Author: Philippa Gregory
Provided Synopsis: Regarded as yet another threat to the volatile King Henry VII’s claim to the throne, Margaret Pole, cousin to Elizabeth of York (known as the White Princess) and daughter of George, Duke of Clarence, is married off to a steady and kind Lancaster supporter, Sir Richard Pole. For his loyalty, Sir Richard is entrusted with the governorship of Wales, but Margaret’s contented daily life is changed forever with the arrival of Arthur, the young Prince of Wales, and his beautiful bride, Katherine of Aragon. Margaret soon becomes a trusted advisor and friend to the honeymooning couple, hiding her own royal connections in service to the Tudors.
After the sudden death of Prince Arthur, Katherine leaves for London a widow, and fulfills her deathbed promise to her husband by marrying his brother, Henry VIII. Margaret’s world is turned upside down by the surprising summons to court, where she becomes the chief lady-in-waiting to Queen Katherine. But this charmed life of the wealthiest and holiest woman in England lasts only until the rise of Anne Boleyn, and the dramatic deterioration of the Tudor court. Margaret has to choose whether her allegiance is to the increasingly tyrannical king, or to her beloved queen; to the religion she loves or the theology which serves the new masters. Caught between the old world and the new, Margaret Pole has to find her own way as she carries the knowledge of an old curse on all the Tudors.
Review: Trust me: with all of the historical fiction stories on the market about Henry VIII’s reign of terror during the Tudor dynasty, it is refreshing to find a storyline that delves into areas besides the king’s numerous marriages. The King’s Curse is narrated by Margaret Pole, a member of the Plantagenet family deposed by the victorious Tudors, and cousin to Henry’s mother, Elizabeth of York. When the book begins, it is Prince Arthur who is the hope of House Tudor now that his marriage to the Spanish Infanta Katherine of Aragon is to take place. Margaret’s husband is Arthur’s guardian in Wales, which places her in the castle during the brief marriage between the young royals before disaster strikes. The tale continues on from there, following Margaret as her loyalty to Katherine and the eventual Princess Mary takes her in and out of the Tudor’s good graces. Through it all, she must remember that her name is a brand on her person, always placing herself and her family in danger of those who feel the need to eliminate the possibility of another claim to the crown.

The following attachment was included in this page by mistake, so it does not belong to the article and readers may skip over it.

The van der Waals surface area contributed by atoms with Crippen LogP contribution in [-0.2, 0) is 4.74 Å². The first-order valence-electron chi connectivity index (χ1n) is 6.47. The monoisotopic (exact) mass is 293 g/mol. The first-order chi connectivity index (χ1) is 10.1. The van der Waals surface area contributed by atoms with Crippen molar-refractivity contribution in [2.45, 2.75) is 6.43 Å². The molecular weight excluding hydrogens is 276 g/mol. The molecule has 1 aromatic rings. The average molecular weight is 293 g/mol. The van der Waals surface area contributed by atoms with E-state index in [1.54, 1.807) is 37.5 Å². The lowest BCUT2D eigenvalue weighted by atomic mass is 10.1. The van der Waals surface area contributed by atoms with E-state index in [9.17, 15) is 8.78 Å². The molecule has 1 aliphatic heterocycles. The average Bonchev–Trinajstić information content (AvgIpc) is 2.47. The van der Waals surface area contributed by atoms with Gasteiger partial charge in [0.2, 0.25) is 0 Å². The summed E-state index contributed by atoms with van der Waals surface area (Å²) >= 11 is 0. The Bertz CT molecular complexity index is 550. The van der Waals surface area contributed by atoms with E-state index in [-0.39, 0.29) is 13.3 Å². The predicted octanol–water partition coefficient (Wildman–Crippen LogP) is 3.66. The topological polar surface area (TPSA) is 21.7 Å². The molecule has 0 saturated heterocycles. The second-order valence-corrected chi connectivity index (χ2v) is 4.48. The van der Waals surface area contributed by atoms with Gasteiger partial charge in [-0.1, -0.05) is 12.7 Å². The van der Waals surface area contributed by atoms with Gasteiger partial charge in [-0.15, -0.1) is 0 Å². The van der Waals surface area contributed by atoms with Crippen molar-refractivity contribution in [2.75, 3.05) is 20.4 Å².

Margaret’s account includes the marriages of Henry to Katherine, Anne Boleyn, Jane Seymour, Anne of Cleaves, and Katherine Howard; as stories note about the king’s numerous marriages there is a loss of favor as death after death visits these women due to their inability to give Henry a male heir. But what is notable about The King’s Curse is that it also covers topics that I have not read about frequently. For example, the story includes the war on religion Henry begins so he can receive his way no matter what. I have always known of the way he removed Catholicism from England so he might be head of the Church of England, but I never truly knew about the extent he traveled to do so along with all of the repercussions of what happened. I’m sure the web extended even farther than the brutality and corruption covered in this book, but I was very interested in the dissolution of monasteries, priories, and religious relics, along with how people would try to defy him and fight back.
I leave this book with a greater interest in Henry’s reign in areas other than his marriages. As a historical fiction reader this is what I want.